Omnichannel can pose quite a bit of challenge for marketers because they need to create great content that cuts across all touchpoints. A headless CMS allows you to orchestrate a seamless experience that covers all user touchpoints while maintaining consistency and relevance.
Disadvantages of a headless CMS
Unlike traditional CMS architecture where there are a variety of templates to choose from which would make your work easier. Headless CMS requires you to build your design and structure yourself.
Since frontend rendering must be handled with separate software, developers have to be familiar with multiple codebases if they want to use headless CMS.
Since you can't always preview what content will look like on the page, a headless CMS will have some formatting issues. Extra steps will, therefore, have to be taken to predict how content will look on the front end.
You’ll need infrastructure to set up and manage the presentation component of your site, app, or other experience.
Headless CMS can be more expensive and more complicated to handle. You will need to pay separately for the CMS, the developer, and infrastructure to run your website, app and so on...
Because the content and delivery are separated, a headless CMS may not be able to gather enough data about consumers to return personalized content. Fortunately, there are business intelligence tools that can help you get past this issue by allowing you to collect full content analytics.
Can you use a regular CMS like a headless CMS?
The short answer is yes. You can use a regular CMS like a headless CMS. Take, for instance, WordPress.
WordPress is regular CMS in that it absolutely has the concept of views, but you’re not required to use those views. If you prefer to consume WordPress entirely through the API, that’s possible.
Headless CMS Use Cases
If you feel like traditional CMS is too rigid for the project you’re handling and puts too many constraints on you, then headless CMS might be the way to go. It is more popular among mobile developers because the API allows them the flexibility of delivering content to iOS or Android directly from the same backend.
Non-web content publishing - where you’re not powering a website at all. Mobile apps are a clear example. If you have content needs for your mobile app, a web CMS might be overkill and include a ton of functionality that has nothing to do with what you need.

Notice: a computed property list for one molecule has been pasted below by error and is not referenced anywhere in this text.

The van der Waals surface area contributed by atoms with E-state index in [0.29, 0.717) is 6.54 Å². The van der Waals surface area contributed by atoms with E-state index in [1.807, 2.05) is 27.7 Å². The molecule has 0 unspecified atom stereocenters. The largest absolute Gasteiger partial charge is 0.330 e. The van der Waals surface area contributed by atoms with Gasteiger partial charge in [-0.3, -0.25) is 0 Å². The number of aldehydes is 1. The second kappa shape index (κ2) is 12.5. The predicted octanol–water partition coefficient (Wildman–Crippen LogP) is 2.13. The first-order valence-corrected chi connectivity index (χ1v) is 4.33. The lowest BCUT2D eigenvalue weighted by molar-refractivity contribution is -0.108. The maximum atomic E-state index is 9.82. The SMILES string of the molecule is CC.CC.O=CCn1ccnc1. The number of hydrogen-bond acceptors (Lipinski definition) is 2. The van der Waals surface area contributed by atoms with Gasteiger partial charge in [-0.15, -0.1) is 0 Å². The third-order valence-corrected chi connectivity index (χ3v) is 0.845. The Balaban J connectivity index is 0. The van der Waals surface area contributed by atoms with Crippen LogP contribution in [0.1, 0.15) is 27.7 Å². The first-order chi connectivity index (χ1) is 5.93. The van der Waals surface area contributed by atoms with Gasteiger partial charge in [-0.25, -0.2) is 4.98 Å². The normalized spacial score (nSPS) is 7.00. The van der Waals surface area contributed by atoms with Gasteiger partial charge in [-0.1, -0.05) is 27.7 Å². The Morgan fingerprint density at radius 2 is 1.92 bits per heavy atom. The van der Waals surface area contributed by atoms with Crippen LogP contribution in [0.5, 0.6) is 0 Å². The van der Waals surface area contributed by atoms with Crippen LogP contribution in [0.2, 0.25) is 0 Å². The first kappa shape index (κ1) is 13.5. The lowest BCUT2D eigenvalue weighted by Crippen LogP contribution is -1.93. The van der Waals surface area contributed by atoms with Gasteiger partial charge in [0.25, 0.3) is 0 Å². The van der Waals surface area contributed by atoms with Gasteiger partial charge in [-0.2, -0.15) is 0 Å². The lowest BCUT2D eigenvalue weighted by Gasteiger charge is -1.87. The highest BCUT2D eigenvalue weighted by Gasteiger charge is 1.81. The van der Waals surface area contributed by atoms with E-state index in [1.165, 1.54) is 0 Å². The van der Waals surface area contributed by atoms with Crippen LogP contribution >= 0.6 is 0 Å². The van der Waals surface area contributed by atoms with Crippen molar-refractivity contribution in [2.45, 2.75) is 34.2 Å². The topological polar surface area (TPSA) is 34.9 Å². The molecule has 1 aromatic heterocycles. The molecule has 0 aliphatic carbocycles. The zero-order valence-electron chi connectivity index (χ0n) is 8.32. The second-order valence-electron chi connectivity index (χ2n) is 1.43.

Building a website using rich UI components
Many organizations operate dozens of legacy web applications or mobile apps that power various phases in the customer journey. One example can be found in financial services. Most banks have built custom web applications for personal banking which customers access via mobile apps or desktop browsers.
Rather than spend hundreds of thousands or millions of dollars to swap out these legacy systems with commercial CMS or eCommerce applications, organizations are choosing to implement a headless CMS which can display banners, articles and promotional offers to users within their personal banking experience – a crucial requirement for many financial institutions looking to create account stickiness with cross-selling and up-sell offers.
Spotify and their platform for artists
Spotify decided to use Next.js to and Contentful to build their platform for artist to help them promote their music.
Discovery and speed of content curation
With Headless CMS Discovery accelerated speed of content curation and publishing breaking news stories with a Headless CMS for Media & Publications
Services using Headless CMS
Spotify and static site generator with headless CMS
Music sharing platform builds their website for designers with Gatsby static site generator and Contentful as headless CMS.
Hopper and static site generator with headless CMS
Hopper uses headless CMS with Gatsby to build a fast and reliable webpage.
Enrich product information on eCommerce sites
Chillys uses Headless CMS and Shopify Plus
This eco-friendly insulated bottles company decided to go headless and integrate Shopify Plus with DatoCMS. Shopify handles the commerce cart while the headless CMS powers the content.
Staples uses Headless CMS and Shopify
The Staples Canada site is well known for being a really good example of an enterprise retailer using Shopify in a headless manner to allow for more complexity on the front-end.
Serving content to multiple channels/platforms
Where content is being pushed into multiple channels: web, mobile, print, etc. This is a classic content re-use scenario. While most multi-channel scenarios are pretty web-centric, your website might only be one place where your content gets published. Headless CMS, in this situation, has no idea where the content will end up and doesn’t care. It’s just standing by to serve content to whatever channel requests it.
Wonderland and headless CMS to manage multiple platforms
Wonderland published dozens of visually stunning websites with Headless CMS, giving clients an intuitive and affordable platform for all their needs.
HashiCorp and headless CMS to manage multiple properties
HashiCorp was not satisfied by the former solution and needed a new CMS to manage multiple different properties, sharing assets, design and code through a wide range of products.
When deciding whether to use a headless or traditional CMS, you have to ask yourself if you want a non-technical person maintaining the overall aesthetics of the website or if you’d prefer to build more advanced user experience with the help of specialized front end developers.
For bigger projects where you’re prioritizing unique user experience with different digital platforms and more complex features, a headless CMS is a right decision. But if you’re working on just a small company website or a personal blog with a few pages and the same all-round look and feel, it’s more effective to use a traditional CMS.